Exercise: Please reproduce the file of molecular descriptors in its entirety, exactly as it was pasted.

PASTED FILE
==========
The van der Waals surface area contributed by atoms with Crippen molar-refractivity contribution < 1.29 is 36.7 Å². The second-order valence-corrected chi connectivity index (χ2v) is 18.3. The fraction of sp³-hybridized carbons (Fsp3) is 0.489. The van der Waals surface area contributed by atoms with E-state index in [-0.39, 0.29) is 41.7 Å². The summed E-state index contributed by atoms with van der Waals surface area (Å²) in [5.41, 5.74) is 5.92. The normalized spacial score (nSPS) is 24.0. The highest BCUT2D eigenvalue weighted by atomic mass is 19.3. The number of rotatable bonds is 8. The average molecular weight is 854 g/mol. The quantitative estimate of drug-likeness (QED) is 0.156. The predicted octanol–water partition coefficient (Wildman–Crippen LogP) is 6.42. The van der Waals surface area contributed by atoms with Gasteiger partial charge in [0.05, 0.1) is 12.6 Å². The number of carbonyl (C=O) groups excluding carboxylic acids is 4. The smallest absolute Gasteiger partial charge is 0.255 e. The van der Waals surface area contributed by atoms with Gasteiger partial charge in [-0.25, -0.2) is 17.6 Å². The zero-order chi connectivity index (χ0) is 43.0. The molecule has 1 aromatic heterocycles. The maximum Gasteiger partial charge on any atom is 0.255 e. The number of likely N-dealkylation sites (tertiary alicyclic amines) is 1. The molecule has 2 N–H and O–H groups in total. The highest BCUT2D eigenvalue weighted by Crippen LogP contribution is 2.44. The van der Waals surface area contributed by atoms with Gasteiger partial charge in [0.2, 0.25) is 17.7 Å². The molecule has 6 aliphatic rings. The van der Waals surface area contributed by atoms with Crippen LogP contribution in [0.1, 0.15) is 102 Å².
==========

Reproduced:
The van der Waals surface area contributed by atoms with Crippen molar-refractivity contribution < 1.29 is 36.7 Å². The second-order valence-corrected chi connectivity index (χ2v) is 18.3. The fraction of sp³-hybridized carbons (Fsp3) is 0.489. The van der Waals surface area contributed by atoms with E-state index in [-0.39, 0.29) is 41.7 Å². The summed E-state index contributed by atoms with van der Waals surface area (Å²) in [5.41, 5.74) is 5.92. The normalized spacial score (nSPS) is 24.0. The highest BCUT2D eigenvalue weighted by atomic mass is 19.3. The number of rotatable bonds is 8. The average molecular weight is 854 g/mol. The quantitative estimate of drug-likeness (QED) is 0.156. The predicted octanol–water partition coefficient (Wildman–Crippen LogP) is 6.42. The van der Waals surface area contributed by atoms with Gasteiger partial charge in [0.05, 0.1) is 12.6 Å². The number of carbonyl (C=O) groups excluding carboxylic acids is 4. The smallest absolute Gasteiger partial charge is 0.255 e. The van der Waals surface area contributed by atoms with Gasteiger partial charge in [-0.25, -0.2) is 17.6 Å². The zero-order chi connectivity index (χ0) is 43.0. The molecule has 1 aromatic heterocycles. The maximum Gasteiger partial charge on any atom is 0.255 e. The number of likely N-dealkylation sites (tertiary alicyclic amines) is 1. The molecule has 2 N–H and O–H groups in total. The highest BCUT2D eigenvalue weighted by Crippen LogP contribution is 2.44. The van der Waals surface area contributed by atoms with Gasteiger partial charge in [0.2, 0.25) is 17.7 Å². The molecule has 6 aliphatic rings. The van der Waals surface area contributed by atoms with Crippen LogP contribution in [0.1, 0.15) is 102 Å².